Heavy rain and severe flooding in South Sudan have caused severe damage to refugee camps, destroying housing, roads, and schools. Many have been left in search of dry ground. With water levels often over a metre high, 200,000+ people are estimated to have been affected, causing large displacement of local and refugee communities. Significant damage to food crops and livestock has diminished the communities’ ability to begin effective recovery from the most devastating flooding experienced in over four decades. Infrastructural damage to bridges and roads prevents access to communities whose day-to-day survival is dependent on humanitarian assistance. Agencies reported serious flood damage in office compounds, warehouses, staff housing, and student learning and sleeping areas.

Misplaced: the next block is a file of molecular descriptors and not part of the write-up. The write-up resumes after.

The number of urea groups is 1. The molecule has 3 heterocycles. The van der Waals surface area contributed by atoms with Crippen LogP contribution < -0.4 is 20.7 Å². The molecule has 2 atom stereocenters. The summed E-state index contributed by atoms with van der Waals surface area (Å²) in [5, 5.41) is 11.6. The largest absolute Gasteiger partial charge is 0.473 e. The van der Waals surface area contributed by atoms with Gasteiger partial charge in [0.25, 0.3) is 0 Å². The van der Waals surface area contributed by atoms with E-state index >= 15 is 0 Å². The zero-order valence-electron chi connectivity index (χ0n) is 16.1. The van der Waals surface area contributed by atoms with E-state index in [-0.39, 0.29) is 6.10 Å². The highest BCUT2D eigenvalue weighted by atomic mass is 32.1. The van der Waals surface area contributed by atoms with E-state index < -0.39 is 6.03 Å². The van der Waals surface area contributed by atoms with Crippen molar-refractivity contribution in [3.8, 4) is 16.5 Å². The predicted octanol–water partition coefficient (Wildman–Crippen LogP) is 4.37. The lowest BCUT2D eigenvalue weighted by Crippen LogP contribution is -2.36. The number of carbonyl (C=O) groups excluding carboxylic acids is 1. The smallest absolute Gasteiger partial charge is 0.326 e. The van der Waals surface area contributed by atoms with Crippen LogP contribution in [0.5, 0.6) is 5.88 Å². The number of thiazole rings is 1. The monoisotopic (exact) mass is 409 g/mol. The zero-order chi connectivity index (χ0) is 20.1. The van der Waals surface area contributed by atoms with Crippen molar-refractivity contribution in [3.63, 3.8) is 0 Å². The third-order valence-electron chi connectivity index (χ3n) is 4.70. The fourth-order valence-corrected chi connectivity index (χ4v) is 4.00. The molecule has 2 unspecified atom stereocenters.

Increased temperatures in the Indian Ocean have caused heavy rainfall and widespread flooding and destruction in different countries. In Kenya 29 people were killed in flash floods, nearly 12,000 have been displaced, and agriculture is hard hit, with 10,000+ livestock animals drowning. Caritas has appealed for food, first aid, and funds to distribute to the needy. In South Sudan, Bishop Majwok has requested the government to declare a state of national disaster as 283,000 square kilometres of his diocese are under water. Rains have devastated the country since July. Wet weather has worsened the humanitarian situation in 32 counties, where over three million people already needed assistance. In Somalia over 182,000 people are homeless due to flooding; most are from the central town of Beledweyne, where the UN reports people drowning. East Africa's rainy season, which runs from October to December, is likely to be unusually wet this year due to a process known as Indian Ocean Dipole (similar to the Pacific El Nino) by which atmospheric humidity is dumped inland as rainfall.